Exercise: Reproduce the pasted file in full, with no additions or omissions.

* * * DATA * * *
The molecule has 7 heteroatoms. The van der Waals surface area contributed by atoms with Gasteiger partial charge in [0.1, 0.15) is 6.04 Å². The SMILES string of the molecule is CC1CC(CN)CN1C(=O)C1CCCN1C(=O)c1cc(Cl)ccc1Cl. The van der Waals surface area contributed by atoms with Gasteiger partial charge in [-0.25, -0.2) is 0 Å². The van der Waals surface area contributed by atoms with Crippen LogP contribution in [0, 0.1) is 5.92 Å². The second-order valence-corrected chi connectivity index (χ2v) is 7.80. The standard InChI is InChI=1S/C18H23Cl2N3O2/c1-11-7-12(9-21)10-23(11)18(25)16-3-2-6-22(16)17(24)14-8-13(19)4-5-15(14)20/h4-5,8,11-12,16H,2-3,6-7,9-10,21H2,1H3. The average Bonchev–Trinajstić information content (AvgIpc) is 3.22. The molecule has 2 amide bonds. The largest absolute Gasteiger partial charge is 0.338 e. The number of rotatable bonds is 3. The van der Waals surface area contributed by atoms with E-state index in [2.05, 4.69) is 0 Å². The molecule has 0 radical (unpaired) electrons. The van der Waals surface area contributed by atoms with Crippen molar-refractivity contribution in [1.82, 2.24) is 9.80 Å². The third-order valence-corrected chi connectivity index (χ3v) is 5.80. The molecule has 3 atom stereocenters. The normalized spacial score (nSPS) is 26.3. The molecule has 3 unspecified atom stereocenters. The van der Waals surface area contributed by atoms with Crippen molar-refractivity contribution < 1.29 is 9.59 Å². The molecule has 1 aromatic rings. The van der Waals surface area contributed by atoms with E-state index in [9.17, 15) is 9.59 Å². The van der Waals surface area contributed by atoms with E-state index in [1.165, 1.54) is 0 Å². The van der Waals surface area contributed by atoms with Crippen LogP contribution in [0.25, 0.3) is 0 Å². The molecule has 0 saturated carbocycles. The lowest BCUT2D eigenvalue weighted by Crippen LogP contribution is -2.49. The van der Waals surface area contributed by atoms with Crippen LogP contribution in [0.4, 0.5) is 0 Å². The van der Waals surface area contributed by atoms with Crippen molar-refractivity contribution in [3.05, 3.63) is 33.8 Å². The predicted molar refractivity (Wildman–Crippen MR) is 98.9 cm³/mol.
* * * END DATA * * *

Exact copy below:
The molecule has 7 heteroatoms. The van der Waals surface area contributed by atoms with Gasteiger partial charge in [0.1, 0.15) is 6.04 Å². The SMILES string of the molecule is CC1CC(CN)CN1C(=O)C1CCCN1C(=O)c1cc(Cl)ccc1Cl. The van der Waals surface area contributed by atoms with Gasteiger partial charge in [-0.25, -0.2) is 0 Å². The van der Waals surface area contributed by atoms with Crippen LogP contribution in [0, 0.1) is 5.92 Å². The second-order valence-corrected chi connectivity index (χ2v) is 7.80. The standard InChI is InChI=1S/C18H23Cl2N3O2/c1-11-7-12(9-21)10-23(11)18(25)16-3-2-6-22(16)17(24)14-8-13(19)4-5-15(14)20/h4-5,8,11-12,16H,2-3,6-7,9-10,21H2,1H3. The average Bonchev–Trinajstić information content (AvgIpc) is 3.22. The molecule has 2 amide bonds. The largest absolute Gasteiger partial charge is 0.338 e. The number of rotatable bonds is 3. The van der Waals surface area contributed by atoms with E-state index in [2.05, 4.69) is 0 Å². The molecule has 0 radical (unpaired) electrons. The van der Waals surface area contributed by atoms with Crippen molar-refractivity contribution in [1.82, 2.24) is 9.80 Å². The third-order valence-corrected chi connectivity index (χ3v) is 5.80. The molecule has 3 atom stereocenters. The normalized spacial score (nSPS) is 26.3. The molecule has 3 unspecified atom stereocenters. The van der Waals surface area contributed by atoms with Crippen molar-refractivity contribution < 1.29 is 9.59 Å². The molecule has 1 aromatic rings. The van der Waals surface area contributed by atoms with E-state index in [9.17, 15) is 9.59 Å². The van der Waals surface area contributed by atoms with E-state index in [1.165, 1.54) is 0 Å². The van der Waals surface area contributed by atoms with Crippen LogP contribution in [0.25, 0.3) is 0 Å². The molecule has 0 saturated carbocycles. The lowest BCUT2D eigenvalue weighted by Crippen LogP contribution is -2.49. The van der Waals surface area contributed by atoms with Crippen LogP contribution in [0.4, 0.5) is 0 Å². The van der Waals surface area contributed by atoms with Crippen molar-refractivity contribution in [3.05, 3.63) is 33.8 Å². The predicted molar refractivity (Wildman–Crippen MR) is 98.9 cm³/mol.